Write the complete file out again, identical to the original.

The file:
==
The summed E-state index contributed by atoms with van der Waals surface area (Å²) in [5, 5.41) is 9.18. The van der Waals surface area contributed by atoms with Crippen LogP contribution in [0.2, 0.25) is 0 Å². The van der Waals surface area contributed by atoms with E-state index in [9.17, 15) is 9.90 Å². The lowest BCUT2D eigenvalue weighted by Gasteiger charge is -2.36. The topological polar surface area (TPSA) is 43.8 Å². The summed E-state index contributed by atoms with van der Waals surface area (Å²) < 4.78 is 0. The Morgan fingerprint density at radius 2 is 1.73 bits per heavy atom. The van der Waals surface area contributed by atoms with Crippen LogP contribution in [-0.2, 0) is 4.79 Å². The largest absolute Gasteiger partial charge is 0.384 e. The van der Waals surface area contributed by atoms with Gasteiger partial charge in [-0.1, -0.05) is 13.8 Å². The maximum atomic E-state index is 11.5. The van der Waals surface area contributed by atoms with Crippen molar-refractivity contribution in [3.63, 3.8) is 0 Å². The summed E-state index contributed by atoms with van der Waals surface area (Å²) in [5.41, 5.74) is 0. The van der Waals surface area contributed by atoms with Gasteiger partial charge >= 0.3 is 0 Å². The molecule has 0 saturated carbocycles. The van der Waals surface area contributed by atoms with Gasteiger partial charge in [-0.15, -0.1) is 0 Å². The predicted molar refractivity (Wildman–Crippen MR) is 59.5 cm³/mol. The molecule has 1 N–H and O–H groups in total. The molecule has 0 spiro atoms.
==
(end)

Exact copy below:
The summed E-state index contributed by atoms with van der Waals surface area (Å²) in [5, 5.41) is 9.18. The van der Waals surface area contributed by atoms with Crippen LogP contribution in [0.2, 0.25) is 0 Å². The van der Waals surface area contributed by atoms with E-state index in [9.17, 15) is 9.90 Å². The lowest BCUT2D eigenvalue weighted by Gasteiger charge is -2.36. The topological polar surface area (TPSA) is 43.8 Å². The summed E-state index contributed by atoms with van der Waals surface area (Å²) < 4.78 is 0. The Morgan fingerprint density at radius 2 is 1.73 bits per heavy atom. The van der Waals surface area contributed by atoms with Crippen LogP contribution in [-0.2, 0) is 4.79 Å². The largest absolute Gasteiger partial charge is 0.384 e. The van der Waals surface area contributed by atoms with Gasteiger partial charge in [-0.1, -0.05) is 13.8 Å². The maximum atomic E-state index is 11.5. The van der Waals surface area contributed by atoms with Crippen molar-refractivity contribution in [3.63, 3.8) is 0 Å². The summed E-state index contributed by atoms with van der Waals surface area (Å²) in [5.41, 5.74) is 0. The van der Waals surface area contributed by atoms with Gasteiger partial charge >= 0.3 is 0 Å². The molecule has 0 saturated carbocycles. The van der Waals surface area contributed by atoms with Gasteiger partial charge in [-0.15, -0.1) is 0 Å². The predicted molar refractivity (Wildman–Crippen MR) is 59.5 cm³/mol. The molecule has 1 N–H and O–H groups in total. The molecule has 0 spiro atoms.